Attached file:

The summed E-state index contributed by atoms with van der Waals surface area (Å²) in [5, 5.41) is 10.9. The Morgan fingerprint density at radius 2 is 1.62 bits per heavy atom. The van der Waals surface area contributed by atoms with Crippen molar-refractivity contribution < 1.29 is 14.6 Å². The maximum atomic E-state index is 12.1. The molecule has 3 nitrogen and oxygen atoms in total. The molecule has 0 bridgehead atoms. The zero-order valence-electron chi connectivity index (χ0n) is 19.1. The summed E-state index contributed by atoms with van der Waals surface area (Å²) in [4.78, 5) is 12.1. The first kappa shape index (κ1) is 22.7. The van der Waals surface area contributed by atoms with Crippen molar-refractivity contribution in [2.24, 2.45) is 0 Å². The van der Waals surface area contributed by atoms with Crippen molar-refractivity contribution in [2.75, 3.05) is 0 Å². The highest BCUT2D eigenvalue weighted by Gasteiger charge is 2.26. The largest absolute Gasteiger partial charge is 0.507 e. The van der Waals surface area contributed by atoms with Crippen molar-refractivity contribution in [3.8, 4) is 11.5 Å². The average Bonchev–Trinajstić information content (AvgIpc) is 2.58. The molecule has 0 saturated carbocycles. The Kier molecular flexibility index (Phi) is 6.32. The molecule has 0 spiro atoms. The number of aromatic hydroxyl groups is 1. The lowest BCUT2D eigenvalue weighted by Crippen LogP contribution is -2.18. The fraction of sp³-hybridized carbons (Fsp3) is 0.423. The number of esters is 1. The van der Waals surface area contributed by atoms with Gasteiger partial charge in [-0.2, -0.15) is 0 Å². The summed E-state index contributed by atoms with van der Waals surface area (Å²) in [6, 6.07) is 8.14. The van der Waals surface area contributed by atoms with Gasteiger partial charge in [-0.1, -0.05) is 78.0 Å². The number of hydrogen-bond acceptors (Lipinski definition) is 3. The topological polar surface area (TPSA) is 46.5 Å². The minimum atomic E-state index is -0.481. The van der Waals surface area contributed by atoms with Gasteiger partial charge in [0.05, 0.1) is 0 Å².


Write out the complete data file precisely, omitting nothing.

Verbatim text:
The summed E-state index contributed by atoms with van der Waals surface area (Å²) in [5, 5.41) is 10.9. The Morgan fingerprint density at radius 2 is 1.62 bits per heavy atom. The van der Waals surface area contributed by atoms with Crippen molar-refractivity contribution < 1.29 is 14.6 Å². The maximum atomic E-state index is 12.1. The molecule has 3 nitrogen and oxygen atoms in total. The molecule has 0 bridgehead atoms. The zero-order valence-electron chi connectivity index (χ0n) is 19.1. The summed E-state index contributed by atoms with van der Waals surface area (Å²) in [4.78, 5) is 12.1. The first kappa shape index (κ1) is 22.7. The van der Waals surface area contributed by atoms with Crippen molar-refractivity contribution in [2.24, 2.45) is 0 Å². The van der Waals surface area contributed by atoms with Crippen molar-refractivity contribution in [2.75, 3.05) is 0 Å². The highest BCUT2D eigenvalue weighted by Gasteiger charge is 2.26. The largest absolute Gasteiger partial charge is 0.507 e. The van der Waals surface area contributed by atoms with Crippen molar-refractivity contribution in [3.8, 4) is 11.5 Å². The average Bonchev–Trinajstić information content (AvgIpc) is 2.58. The molecule has 0 saturated carbocycles. The Kier molecular flexibility index (Phi) is 6.32. The molecule has 0 spiro atoms. The number of aromatic hydroxyl groups is 1. The lowest BCUT2D eigenvalue weighted by Crippen LogP contribution is -2.18. The fraction of sp³-hybridized carbons (Fsp3) is 0.423. The number of esters is 1. The van der Waals surface area contributed by atoms with Gasteiger partial charge in [-0.2, -0.15) is 0 Å². The summed E-state index contributed by atoms with van der Waals surface area (Å²) in [6, 6.07) is 8.14. The van der Waals surface area contributed by atoms with Gasteiger partial charge in [-0.1, -0.05) is 78.0 Å². The number of hydrogen-bond acceptors (Lipinski definition) is 3. The topological polar surface area (TPSA) is 46.5 Å². The minimum atomic E-state index is -0.481. The van der Waals surface area contributed by atoms with Gasteiger partial charge in [0.05, 0.1) is 0 Å².